Mueller’s February indictment of the Internet Research Agency, and associated Russian entities and individuals, charged a conspiracy to influence the election to damage Hillary Clinton, Sens. Ted Cruz and Marco Rubio, and support Bernie Sanders and Donald Trump — let’s call it an electioneering conspiracy. The indictment charged violations of 18 U.S. Code § 371 — conspiracy to commit an offense against, or to defraud United States. Under the “defraud clause,” as precedent and the U.S. Attorneys’ Manual make clear, the statute criminalizes “any conspiracy for the purpose of impairing, obstructing or defeating the lawful function of any department of government,” even if the object of the conspiracy is not a criminal offense. According to Mueller’s indictment, the conspiracy sought to defraud the Federal Election Commission and the Department of Justice — the agencies charged with preventing foreign nationals from making contributions, donations or expenditures (which can include not just money, but any “thing of value”) that would influence U.S. elections. Conspiracy law, it’s important to note, punishes the act of agreeing to a forbidden goal regardless of whether that goal is achieved. So long as the government can establish that targets agreed to pursue the conspiratorial objective, they may be prosecuted as co-conspirators. Conspirators need only agree to help bring about the object of a conspiracy even if they are not aware of all the details of the conspiracy itself. For example, in “chain-conspiracies” usually involving narcotics, lower-level buyers and sellers are included in larger distribution conspiracy so long as they have some understanding of the existence of the larger plot. The Trump Tower meeting clearly fits established definitions of “conspiracy to defraud the United States.” In early June, Trump Jr. received an email explaining that a Russian government official wanted to provide his father’s campaign with incriminating documents and information about Clinton as part of “Russia and its government’s support for Mr. Trump." Trump Jr. replied, "if it's what you say I love it especially later in the summer.” The June 9 meeting was confirmed two days earlier, on June 7. That night, Trump announced that he would “give a major speech” in the next week to discuss “all of the things that have taken place with the Clintons.” On the face of it, Trump Jr. was approached by a foreign government seeking to influence an American election. Trump Jr. welcomed the possibility of influence, and candidate Trump’s actions, while circumstantial, indicate that he intended to make use of that information. It is irrelevant, in conspiracy law, that Trump Jr. found the information ultimately worthless, or as Trump said, that “it went nowhere.” Michael Cohen’s allegations last week must have deeply terrified the president and those looking out for his legal interests. Cohen, the president’s former lawyer and “fixer,” reportedly is willing to tell Mueller that he was in the room when Trump heard about and approved the June 9 meeting. That would potentially place the president at the center of the decision to join the electioneering conspiracy. Trump’s later documented effort to dictate a false statement about the meeting looks like an attempt to cover up his culpability. A prosecutor and jury are entitled to view a cover-up as evidence of participation in the conspiracy. More than one year after telling the world that the June 2016 meeting was about adoptions, Trump and his eldest son stand stripped of their false cover. There is no more denying that the meeting sought to enlist the help of a hostile power to swing the election Trump’s way. The effort and the false statements about it were plainly deplorable. Whether they also were illegal turns on questions of law that Trump cannot obfuscate or control. They are what they are. Mueller already has laid the legal predicate for the Trumps’ guilt. Trump is at last playing in a legit game, and his hand is weak.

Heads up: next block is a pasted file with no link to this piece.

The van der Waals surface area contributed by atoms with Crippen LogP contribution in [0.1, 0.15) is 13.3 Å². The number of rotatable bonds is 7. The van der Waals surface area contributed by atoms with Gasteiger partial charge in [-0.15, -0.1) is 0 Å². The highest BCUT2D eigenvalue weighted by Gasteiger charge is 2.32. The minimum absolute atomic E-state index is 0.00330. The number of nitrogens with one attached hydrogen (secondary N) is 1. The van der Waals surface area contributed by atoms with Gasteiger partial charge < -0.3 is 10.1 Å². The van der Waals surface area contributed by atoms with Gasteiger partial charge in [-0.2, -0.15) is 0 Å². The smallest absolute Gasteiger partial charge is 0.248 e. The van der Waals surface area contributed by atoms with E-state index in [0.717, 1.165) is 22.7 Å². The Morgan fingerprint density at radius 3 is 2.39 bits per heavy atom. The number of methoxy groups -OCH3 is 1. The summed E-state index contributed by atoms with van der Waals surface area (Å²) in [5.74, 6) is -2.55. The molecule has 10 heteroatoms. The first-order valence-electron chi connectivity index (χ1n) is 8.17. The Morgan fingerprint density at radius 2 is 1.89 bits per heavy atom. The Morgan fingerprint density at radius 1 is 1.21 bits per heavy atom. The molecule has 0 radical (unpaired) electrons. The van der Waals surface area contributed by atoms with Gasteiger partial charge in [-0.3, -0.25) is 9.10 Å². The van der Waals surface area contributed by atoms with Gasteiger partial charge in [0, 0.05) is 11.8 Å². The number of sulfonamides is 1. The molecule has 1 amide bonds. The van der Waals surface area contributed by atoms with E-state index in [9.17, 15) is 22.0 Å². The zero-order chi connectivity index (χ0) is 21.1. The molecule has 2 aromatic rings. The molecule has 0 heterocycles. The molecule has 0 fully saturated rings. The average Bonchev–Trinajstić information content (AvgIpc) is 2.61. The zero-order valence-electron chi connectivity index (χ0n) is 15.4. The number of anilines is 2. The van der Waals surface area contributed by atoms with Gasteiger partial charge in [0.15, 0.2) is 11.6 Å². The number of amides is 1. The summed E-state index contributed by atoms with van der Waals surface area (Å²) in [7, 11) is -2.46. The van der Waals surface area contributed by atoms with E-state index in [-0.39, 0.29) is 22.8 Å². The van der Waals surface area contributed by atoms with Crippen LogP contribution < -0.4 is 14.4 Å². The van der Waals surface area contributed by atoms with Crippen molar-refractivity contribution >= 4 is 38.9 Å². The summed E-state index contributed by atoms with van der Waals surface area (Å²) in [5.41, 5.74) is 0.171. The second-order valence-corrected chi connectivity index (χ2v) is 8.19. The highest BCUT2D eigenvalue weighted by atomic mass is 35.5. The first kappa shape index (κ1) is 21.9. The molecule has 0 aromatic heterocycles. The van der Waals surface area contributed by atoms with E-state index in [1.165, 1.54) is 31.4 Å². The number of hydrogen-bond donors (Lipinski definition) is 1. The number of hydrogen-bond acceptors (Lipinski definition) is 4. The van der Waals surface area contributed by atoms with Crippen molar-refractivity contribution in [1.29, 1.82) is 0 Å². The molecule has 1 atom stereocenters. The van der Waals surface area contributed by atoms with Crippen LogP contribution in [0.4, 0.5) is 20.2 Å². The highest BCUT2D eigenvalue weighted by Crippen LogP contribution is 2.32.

Harry Litman, a former deputy assistant attorney general, teaches constitutional law at UC San Diego. David Lieberman, a former Massachusetts assistant attorney general, is a lawyer with the Whistleblower Law Collaborative.

Friday, April 28, 2017

Trump says presidency is ‘more work than previous life’ and ‘thought it would be easier’

Trump says presidency is ‘more work than previous life’ and ‘thought it would be easier’ BY JESSA SCHROEDER 
NEW YORK DAILY NEWS
Friday, April 28, 2017, 3:24 AM
Quoted Excerpts
“I thought it would be easier,” Trump said in a wide-ranging interview with Reuters that covered a variety of topics, such as his longing for life prior to the presidency as a business mogul and the possibility of a government shutdown.
The former billionaire tycoon conceded that he thought the presidency would be a much simpler task than that of his former work in real estate.
"I loved my previous life. I had so many things going. This is more work than in my previous life,” he said.
Link To Article